Nokia seems to be doing a good job at transitioning its technology and lessons learned within the Telecoms and IT sector into the Aviation sector. It only stands to reason that these technologies that have already been adopted in many other forms of transportation and public safety would ultimately make their way into this sector.
As the Coronavirus swept across the world and airlines grounded jets, the belly-freight capacity passenger these aircraft provide vanished. To solve this, operators and manufacturers stepped in to come up ways of removing the seats and attaching freight to the floor. We've put together three examples of what it looks like both before and after the transition has been made.
As countries begin to lift lockdowns and people start to travel again, airlines all over the world are coming out of hibernation and preparing to fly passengers once more.
Three of Europe’s largest airlines have launched legal action against the UK government over its “flawed” 14-day quarantine measures.
Leading aerospace firm, Honeywell has revealed a new type of aircraft cleaning technology that uses ultraviolet light to disinfect cabins.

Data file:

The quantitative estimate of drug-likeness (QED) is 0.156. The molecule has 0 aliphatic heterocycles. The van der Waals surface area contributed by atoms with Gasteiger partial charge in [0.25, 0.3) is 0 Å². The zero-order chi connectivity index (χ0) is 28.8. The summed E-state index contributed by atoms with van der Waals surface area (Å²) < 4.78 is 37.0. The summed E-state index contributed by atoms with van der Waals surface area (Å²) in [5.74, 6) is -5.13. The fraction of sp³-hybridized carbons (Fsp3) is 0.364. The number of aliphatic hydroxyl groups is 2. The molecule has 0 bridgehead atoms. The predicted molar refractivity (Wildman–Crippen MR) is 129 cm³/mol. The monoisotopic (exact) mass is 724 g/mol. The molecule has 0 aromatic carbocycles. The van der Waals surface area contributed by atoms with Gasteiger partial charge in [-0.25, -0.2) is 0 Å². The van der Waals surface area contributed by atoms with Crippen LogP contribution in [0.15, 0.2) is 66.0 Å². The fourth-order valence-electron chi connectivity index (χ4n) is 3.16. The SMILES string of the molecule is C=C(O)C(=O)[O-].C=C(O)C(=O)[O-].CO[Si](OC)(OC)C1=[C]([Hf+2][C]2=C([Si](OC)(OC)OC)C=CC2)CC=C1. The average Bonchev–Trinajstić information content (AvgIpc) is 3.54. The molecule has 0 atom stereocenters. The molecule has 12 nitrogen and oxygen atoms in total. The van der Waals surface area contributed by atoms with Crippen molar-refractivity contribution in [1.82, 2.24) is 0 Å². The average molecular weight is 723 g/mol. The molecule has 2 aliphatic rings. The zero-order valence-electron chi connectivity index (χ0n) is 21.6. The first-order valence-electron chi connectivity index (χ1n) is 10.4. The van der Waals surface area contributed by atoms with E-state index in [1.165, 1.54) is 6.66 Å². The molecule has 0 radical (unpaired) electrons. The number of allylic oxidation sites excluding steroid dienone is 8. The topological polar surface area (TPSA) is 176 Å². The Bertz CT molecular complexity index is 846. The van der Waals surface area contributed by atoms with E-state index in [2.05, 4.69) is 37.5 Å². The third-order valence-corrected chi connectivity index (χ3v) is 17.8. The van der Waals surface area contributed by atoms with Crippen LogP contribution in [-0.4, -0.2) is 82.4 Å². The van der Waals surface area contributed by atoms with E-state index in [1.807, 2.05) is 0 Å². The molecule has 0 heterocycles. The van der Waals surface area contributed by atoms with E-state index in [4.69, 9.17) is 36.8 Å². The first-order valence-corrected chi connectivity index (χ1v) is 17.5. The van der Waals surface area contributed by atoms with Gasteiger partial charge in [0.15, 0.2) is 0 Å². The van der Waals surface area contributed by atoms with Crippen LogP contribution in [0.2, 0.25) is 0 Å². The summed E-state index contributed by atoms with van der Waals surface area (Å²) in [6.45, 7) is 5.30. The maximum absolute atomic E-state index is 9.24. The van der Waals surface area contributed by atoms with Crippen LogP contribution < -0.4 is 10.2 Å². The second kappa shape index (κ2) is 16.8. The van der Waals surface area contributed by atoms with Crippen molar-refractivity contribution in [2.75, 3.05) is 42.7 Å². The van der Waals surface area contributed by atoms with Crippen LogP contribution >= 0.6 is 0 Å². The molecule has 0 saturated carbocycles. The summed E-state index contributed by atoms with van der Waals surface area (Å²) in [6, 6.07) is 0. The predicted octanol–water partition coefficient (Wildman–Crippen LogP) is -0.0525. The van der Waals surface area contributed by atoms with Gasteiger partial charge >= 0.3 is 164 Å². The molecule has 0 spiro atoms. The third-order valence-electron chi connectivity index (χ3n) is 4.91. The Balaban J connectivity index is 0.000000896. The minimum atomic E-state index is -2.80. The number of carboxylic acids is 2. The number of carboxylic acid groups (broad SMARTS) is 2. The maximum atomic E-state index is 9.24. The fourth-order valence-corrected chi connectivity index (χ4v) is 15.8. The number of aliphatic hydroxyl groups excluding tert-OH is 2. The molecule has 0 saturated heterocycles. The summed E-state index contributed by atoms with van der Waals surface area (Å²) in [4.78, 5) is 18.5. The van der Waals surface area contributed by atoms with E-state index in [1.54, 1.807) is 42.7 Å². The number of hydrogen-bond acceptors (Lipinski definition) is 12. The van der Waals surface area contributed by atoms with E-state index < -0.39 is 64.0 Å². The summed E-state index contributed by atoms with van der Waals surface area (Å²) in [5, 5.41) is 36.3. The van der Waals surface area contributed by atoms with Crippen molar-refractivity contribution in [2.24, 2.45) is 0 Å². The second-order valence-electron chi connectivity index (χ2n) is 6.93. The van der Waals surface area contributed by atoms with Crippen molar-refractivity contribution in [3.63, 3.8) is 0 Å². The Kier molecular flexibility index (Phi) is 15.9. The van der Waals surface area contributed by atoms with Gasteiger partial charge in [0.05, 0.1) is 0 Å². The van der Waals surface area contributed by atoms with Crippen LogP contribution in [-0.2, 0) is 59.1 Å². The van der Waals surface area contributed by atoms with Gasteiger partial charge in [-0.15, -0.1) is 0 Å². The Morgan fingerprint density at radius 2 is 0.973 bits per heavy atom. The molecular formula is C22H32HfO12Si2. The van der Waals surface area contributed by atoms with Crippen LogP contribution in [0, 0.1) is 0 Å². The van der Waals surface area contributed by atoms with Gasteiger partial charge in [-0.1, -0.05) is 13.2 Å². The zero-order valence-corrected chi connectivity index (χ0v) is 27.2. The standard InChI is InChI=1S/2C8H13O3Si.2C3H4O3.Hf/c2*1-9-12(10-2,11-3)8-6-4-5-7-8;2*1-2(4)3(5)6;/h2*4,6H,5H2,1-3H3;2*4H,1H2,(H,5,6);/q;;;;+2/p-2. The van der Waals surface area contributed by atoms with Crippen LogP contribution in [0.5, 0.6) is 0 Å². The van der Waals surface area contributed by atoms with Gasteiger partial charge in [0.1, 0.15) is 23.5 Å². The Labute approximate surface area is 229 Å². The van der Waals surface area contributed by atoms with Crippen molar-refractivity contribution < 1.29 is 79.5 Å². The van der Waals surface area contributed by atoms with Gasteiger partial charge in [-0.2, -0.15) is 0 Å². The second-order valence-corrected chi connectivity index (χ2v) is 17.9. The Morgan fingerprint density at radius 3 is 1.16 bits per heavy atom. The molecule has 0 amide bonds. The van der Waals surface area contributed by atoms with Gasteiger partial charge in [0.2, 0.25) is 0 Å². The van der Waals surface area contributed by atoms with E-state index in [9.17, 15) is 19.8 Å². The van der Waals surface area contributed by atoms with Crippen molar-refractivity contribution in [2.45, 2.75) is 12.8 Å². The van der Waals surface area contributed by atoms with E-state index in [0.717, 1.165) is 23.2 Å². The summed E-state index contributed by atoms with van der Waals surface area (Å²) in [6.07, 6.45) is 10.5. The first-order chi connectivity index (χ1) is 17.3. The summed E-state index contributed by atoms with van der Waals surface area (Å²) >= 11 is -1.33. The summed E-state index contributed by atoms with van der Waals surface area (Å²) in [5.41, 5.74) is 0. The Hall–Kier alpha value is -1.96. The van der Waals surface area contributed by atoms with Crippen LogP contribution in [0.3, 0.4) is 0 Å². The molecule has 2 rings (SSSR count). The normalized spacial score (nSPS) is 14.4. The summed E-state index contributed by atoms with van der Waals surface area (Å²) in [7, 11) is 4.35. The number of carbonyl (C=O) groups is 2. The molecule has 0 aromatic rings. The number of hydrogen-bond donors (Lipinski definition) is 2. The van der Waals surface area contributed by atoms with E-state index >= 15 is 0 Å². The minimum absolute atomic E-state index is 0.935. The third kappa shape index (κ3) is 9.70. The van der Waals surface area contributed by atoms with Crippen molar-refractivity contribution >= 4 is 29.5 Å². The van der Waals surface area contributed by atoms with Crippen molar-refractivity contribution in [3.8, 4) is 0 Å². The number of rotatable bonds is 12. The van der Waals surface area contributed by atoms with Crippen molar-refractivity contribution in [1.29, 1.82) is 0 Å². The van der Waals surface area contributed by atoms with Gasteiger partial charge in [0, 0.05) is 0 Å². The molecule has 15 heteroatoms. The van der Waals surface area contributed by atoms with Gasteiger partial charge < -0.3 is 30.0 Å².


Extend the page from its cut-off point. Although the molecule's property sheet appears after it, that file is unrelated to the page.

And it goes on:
The number of daily flights in Europe edged above 6,000 per day for the first time since March 24, showing that the recovery in air travel across the region is beginning to take shape. Data from EUROCONTROL shows that on June 2, traffic levels increased above that figure and stayed there for four days in a row.
UK regional airline, Eastern Airways will resume its growing network of routes from Southampton Airport from June 22. The Humberside-based carrier is expected to relaunch an initial daily weekday service to Belfast/City, Manchester, Newcastle and Aberdeen followed by a further increase in destinations at later dates.
Chennai Airport in southeastern India has been graced with the presence of not one, but two Qantas Boeing 787-9 Dreamliners. The jets – which have arrived over the last two days – are both at the facility on repatriation duties.